Steam has a “review bomb” problem—but will today’s new feature fix it?

Steam, the largest digital PC game storefront in the West, continues to struggle with user-contributed game reviews. Valve launched the feature in 2013, and since then, it has seen various updates to deal with issues such as false and gamed reviews.

But none of those updates were much comfort to the game Firewatch last week. Its Steam review page was swarmed with negative reviews after its developer Campo Santo denounced the hateful speech of game streamer PewDiePie and issued DMCA challenges to that streamer’s videos about Firewatch.

Maybe it’s a coincidence that Valve not only announced a new Steam user review feature on Tuesday but also tied it in a huge way to the issue of “review bombing.” Either way, Steam store pages now come with a lot more data in the form of “review histograms.” What are they? How will they affect reviews going forward? And most importantly, is that enough action to deal with a noticeable rise in irrelevant and poisonous use of Steam’s storefront?

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SteamVR games coming to Microsoft’s $299 VR platform

When Microsoft first unveiled the Windows 10 Creators Update last year, a big focus was put on the virtual reality capabilities, with Redmond promising a range of VR headsets with prices starting at just $299. When the Creators Update actually arrived in March this year, however, those VR capabilities were only visible if you enabled developer mode; they were there for developers, but not for the general public. The Fall Creators Update, due to be finalized next month, will remove the developer mode restriction, opening up Microsoft’s 3D platform to all.

In time for this year’s holiday season, there will be $299 headsets and $399 headset-and-motion-controller bundles, using Microsoft’s new motion controllers. Aside from the price, the Windows platform has a few features that make it stand out from SteamVR and the HTC Vive and Facebook’s Oculus Rift. The first is substantially easier setup, as the Windows platform doesn’t need fixed base stations for position tracking. Instead, it uses “inside out” tracking; it combines acceleration input from accelerometers with visual input from cameras embedded in the headsets to provide motion tracking. This means that it doesn’t need base stations on the walls, nor does it need the laser-based tracking used in the HoloLens headset.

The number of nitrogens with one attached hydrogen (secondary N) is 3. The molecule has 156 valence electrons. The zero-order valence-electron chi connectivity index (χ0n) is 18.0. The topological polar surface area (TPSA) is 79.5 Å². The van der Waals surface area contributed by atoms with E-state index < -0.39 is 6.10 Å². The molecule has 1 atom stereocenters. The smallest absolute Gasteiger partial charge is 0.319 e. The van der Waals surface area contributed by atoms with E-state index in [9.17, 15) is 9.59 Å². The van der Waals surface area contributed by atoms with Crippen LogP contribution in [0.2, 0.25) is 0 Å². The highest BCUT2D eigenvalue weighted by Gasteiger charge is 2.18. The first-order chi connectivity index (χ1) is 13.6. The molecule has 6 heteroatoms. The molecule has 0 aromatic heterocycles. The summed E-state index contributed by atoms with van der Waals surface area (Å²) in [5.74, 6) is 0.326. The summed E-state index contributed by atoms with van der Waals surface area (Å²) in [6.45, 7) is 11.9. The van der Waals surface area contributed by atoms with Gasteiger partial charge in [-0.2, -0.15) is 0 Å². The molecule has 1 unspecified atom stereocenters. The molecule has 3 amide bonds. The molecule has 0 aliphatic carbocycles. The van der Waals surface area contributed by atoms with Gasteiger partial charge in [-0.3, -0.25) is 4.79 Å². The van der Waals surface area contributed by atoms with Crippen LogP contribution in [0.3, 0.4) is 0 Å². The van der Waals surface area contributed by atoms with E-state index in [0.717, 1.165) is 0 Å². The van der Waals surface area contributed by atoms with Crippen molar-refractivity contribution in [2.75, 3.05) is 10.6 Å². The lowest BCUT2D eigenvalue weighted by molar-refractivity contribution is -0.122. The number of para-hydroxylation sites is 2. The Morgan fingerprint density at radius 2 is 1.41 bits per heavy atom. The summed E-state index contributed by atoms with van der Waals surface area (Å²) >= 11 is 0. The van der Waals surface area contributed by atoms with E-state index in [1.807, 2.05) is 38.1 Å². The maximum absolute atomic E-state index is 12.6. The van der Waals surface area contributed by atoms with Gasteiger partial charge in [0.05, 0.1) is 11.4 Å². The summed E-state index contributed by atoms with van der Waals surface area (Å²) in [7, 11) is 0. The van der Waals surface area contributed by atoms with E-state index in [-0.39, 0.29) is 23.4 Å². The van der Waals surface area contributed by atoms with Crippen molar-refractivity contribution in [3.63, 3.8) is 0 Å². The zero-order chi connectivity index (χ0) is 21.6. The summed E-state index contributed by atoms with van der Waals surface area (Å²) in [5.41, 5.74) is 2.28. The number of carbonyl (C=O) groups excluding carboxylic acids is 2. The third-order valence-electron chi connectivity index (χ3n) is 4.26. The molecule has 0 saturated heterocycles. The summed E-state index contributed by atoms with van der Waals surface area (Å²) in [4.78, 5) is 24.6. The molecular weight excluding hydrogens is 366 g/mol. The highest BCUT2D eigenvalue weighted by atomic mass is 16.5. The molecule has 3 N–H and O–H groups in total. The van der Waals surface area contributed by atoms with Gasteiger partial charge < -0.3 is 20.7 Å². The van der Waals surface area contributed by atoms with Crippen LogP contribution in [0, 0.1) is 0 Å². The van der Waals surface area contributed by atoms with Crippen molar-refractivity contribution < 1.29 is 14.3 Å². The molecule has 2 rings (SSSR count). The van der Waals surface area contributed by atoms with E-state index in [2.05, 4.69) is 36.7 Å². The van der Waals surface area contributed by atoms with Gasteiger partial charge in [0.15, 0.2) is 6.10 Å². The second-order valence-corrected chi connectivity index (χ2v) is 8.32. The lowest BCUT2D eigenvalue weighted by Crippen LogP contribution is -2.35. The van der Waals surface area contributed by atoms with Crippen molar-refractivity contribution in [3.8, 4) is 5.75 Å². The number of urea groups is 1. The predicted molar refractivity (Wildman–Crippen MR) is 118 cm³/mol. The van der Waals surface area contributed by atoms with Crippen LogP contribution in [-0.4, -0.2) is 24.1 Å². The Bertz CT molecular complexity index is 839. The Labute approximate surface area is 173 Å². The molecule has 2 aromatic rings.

The same tracking system is used for the motion controllers; they include embedded accelerometers, and this data is combined with the camera data (since most of the time your hands will be on the edge of your field of view), and reverse kinematic models (which is to say: since you’re holding the controllers, their movements are limited by human anatomy). The Microsoft controllers are more complex than those used by the HTC Vive, with more buttons and controls on them; they’re also asymmetric, with a dedicated left hand and right hand controller.

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Sexually explicit game returns to Steam after adding “censor” bars

A sexually explicit game that was removed from Steam last week has come back to the popular game distribution service after the developer added forced censorship bars blocking the view of in-game private parts.

Eek Games’ House Party launched on Steam Early Access just over a month ago, attracting over 35,000 sales thanks in part to largely bemused coverage from a number of prominent Twitch and YouTube streamers. But the game also attracted negative attention from the National Center on Sexual Exploitation (NCOSE), an anti-pornography lobbying group that took issue with the game for what it called “literally training its users in predatory tactics for sexual assault, and even sex trafficking.”

The goal of House Party is to convince women to have sex with you, and achieving that goal can involve getting those women drunk, blackmailing them over nude photos stolen from their phone, or jamming their phones to isolate them from others at the party. In a letter NCOSE sent to Valve last week, the group complained that the game “not only normalizes but instructs its users as a virtual how-to of sex crimes and misogyny… If anyone were to apply actions form the game in real-life situations, they could inflict immeasurable harm to others and potentially be in violation of state or federal law.”

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DMCA takedown removes River City Random Underground from Steam

River City Ransom Underground was removed from Steam late last week, part of an unfolding legal drama surrounding a composer who has been directing DMCA copyright-infringement takedowns at games she says don’t have the rights to her music.